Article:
Exclusive interview: Cardinal Hollerich on how synodality has developed—and how involved Pope Francis has been
In this exclusive interview, Cardinal Jean-Claude Hollerich speaks about the synod of bishops on synodality that will open in the Vatican on Oct. 4, at which for the first time women will participate as full members with the right to vote.
On July 8, 2021, Pope Francis appointed Cardinal Hollerich to the key role of relator general for the synod. This means he will be one of the most influential figures at the synod. As relator general, he will deliver the keynote address to the plenary assembly on Oct. 5 and will also give a keynote talk at the opening of the discussion on each of the five “segments” of the Working Document (a synodal church, communion, mission, participation and a conclusion). He will also preside over the drafting of the text that will bring together the fruits of the October 2023 synod and launch the work for the second session, which will open in October 2024.
Born in southwestern Luxembourg in 1958, the polyglot Cardinal Hollerich, 64, is a member of the Japanese province of the Jesuits and lived in Japan from 1985-89 and again from 1994-2011 when he held teaching and other positions at the Jesuit-run Sophia University in Tokyo. Pope Benedict XVI appointed him as archbishop of Luxembourg in 2011, and Pope Francis made him a cardinal in 2019, naming him relator general for the synod two years later. In 2023, the pope appointed him to his council of nine cardinal advisors.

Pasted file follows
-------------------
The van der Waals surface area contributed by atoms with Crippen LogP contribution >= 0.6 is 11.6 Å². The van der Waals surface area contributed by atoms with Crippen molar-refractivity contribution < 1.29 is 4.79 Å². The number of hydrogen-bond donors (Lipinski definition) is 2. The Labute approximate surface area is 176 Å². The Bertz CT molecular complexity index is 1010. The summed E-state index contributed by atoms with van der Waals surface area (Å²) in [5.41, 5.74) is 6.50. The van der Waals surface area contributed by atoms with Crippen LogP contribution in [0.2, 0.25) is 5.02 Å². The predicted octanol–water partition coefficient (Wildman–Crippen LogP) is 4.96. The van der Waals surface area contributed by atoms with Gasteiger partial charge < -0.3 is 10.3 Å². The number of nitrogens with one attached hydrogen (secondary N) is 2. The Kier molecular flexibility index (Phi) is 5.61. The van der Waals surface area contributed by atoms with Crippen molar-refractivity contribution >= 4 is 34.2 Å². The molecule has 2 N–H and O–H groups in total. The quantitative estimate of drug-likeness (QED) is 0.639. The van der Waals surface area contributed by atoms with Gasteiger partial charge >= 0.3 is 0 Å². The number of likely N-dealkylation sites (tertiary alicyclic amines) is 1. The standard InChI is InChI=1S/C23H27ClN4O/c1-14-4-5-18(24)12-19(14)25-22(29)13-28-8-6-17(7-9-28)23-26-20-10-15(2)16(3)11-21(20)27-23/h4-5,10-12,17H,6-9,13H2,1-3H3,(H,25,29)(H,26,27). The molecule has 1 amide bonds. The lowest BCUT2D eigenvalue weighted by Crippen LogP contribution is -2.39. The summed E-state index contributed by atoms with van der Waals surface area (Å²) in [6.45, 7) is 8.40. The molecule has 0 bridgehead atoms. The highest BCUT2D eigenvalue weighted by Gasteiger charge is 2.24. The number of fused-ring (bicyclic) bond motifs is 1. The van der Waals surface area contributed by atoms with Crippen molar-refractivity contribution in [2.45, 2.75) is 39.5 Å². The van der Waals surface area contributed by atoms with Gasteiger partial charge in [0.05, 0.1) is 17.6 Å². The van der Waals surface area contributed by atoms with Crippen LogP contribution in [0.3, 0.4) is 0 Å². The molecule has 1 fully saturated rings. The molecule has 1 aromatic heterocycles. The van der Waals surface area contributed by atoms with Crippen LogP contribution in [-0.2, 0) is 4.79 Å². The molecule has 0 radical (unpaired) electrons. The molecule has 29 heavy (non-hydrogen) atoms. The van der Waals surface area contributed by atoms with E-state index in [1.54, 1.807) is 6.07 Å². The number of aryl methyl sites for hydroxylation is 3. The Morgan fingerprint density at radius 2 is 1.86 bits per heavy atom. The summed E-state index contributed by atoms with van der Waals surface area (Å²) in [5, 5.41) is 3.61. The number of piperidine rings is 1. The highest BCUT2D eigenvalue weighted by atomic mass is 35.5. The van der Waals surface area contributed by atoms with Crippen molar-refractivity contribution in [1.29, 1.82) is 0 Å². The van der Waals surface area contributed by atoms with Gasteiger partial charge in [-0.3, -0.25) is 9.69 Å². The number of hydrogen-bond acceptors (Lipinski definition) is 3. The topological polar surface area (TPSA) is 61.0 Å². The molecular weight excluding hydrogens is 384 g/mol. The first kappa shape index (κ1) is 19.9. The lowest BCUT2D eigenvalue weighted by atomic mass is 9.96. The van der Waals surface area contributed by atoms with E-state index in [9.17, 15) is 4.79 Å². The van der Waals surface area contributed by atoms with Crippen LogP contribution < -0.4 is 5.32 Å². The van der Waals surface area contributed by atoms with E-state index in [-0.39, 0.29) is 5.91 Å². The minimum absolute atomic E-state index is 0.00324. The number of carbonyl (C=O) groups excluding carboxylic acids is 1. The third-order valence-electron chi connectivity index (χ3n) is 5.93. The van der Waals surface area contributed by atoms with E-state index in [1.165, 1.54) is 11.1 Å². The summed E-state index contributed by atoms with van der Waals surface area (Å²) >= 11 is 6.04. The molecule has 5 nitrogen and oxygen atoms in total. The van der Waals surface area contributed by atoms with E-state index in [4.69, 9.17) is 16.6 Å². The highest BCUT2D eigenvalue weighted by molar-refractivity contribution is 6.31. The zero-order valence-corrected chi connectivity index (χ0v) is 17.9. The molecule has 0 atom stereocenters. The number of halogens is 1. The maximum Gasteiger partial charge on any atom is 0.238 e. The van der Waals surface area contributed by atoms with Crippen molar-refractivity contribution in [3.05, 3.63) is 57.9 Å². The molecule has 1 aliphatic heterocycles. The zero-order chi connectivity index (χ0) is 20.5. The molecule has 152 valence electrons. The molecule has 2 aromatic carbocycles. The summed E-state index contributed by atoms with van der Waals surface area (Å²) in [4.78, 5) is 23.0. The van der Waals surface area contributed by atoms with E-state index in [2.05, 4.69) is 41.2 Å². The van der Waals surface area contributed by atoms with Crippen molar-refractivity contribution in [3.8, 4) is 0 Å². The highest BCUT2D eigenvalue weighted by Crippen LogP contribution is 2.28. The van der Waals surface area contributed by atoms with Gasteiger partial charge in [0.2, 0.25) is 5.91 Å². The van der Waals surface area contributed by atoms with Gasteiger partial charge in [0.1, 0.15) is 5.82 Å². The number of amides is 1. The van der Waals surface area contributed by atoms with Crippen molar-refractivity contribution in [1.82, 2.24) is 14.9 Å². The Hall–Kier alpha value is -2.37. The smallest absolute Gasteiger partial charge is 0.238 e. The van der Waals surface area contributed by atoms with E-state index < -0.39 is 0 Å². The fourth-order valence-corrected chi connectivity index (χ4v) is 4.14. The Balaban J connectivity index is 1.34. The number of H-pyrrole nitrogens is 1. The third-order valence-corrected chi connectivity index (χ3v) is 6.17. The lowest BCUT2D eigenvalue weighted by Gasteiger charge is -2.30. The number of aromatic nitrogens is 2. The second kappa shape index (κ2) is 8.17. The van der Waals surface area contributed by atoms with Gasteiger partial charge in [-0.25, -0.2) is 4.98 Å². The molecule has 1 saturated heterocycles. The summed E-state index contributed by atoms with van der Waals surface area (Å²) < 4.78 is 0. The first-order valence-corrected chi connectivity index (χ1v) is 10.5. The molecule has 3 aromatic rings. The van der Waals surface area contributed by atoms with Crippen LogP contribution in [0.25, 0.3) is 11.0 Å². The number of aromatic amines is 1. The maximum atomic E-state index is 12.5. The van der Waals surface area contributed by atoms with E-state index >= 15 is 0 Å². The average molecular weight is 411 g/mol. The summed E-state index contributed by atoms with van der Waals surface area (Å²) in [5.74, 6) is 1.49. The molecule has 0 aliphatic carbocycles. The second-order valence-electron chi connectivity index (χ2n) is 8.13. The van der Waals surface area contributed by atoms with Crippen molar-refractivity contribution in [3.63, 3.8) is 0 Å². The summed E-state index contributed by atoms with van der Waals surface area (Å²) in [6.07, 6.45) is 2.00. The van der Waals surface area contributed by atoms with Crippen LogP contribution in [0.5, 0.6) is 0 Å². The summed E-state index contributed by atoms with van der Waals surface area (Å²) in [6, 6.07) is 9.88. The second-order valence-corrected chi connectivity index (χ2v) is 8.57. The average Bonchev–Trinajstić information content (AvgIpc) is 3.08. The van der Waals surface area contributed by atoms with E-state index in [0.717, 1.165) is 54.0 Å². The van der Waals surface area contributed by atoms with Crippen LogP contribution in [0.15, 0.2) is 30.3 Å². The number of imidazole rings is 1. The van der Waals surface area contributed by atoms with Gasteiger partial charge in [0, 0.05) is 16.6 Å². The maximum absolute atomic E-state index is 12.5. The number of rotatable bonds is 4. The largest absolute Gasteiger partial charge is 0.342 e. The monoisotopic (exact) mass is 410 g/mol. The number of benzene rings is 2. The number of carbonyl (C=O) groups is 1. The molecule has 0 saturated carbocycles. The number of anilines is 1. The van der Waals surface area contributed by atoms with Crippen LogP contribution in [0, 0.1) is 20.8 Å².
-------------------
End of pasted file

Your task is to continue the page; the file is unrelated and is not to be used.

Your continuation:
I sat down with the cardinal at the Jesuit Curia in Rome on the afternoon of June 30. Earlier that day, he and Cardinal Mario Grech, general secretary of the synod, had met with Pope Francis and received from him the list of names of some 400 participants that the pope had approved for the synod. We spoke together in English for more than an hour. The following article, published in two parts, is based on that conversation.
As we began our conversation, Cardinal Hollerich revealed that Francis is closely following the whole synodal process. “It’s a pleasure to see how interested he is and how much he follows it. He has read everything. He is very much involved, and he knows about all the details,” the cardinal said.
The cardinal admitted that “sometimes” he himself had been concerned that the synodal process might not come together, “but then I see how the Holy Spirit has guided us” during the first two phases of the synod process—the listening phase at the diocesan and national levels (2021-22), and the continental phase (2023). “It’s really amazing what has been done in such a short time, and how all the people who participated in this feel part of it and are a little bit happier as Catholics, as Christians, and feel more in communion not only with one another but also with God our Father. That is, for me, a real sign. And that is stronger than the worries I had at the beginning,” he said.
Cardinal Hollerich: "All the people who participated in [the synod] feel part of it and are a little bit happier as Catholics, as Christians, and feel more in communion not only with one another but also with God."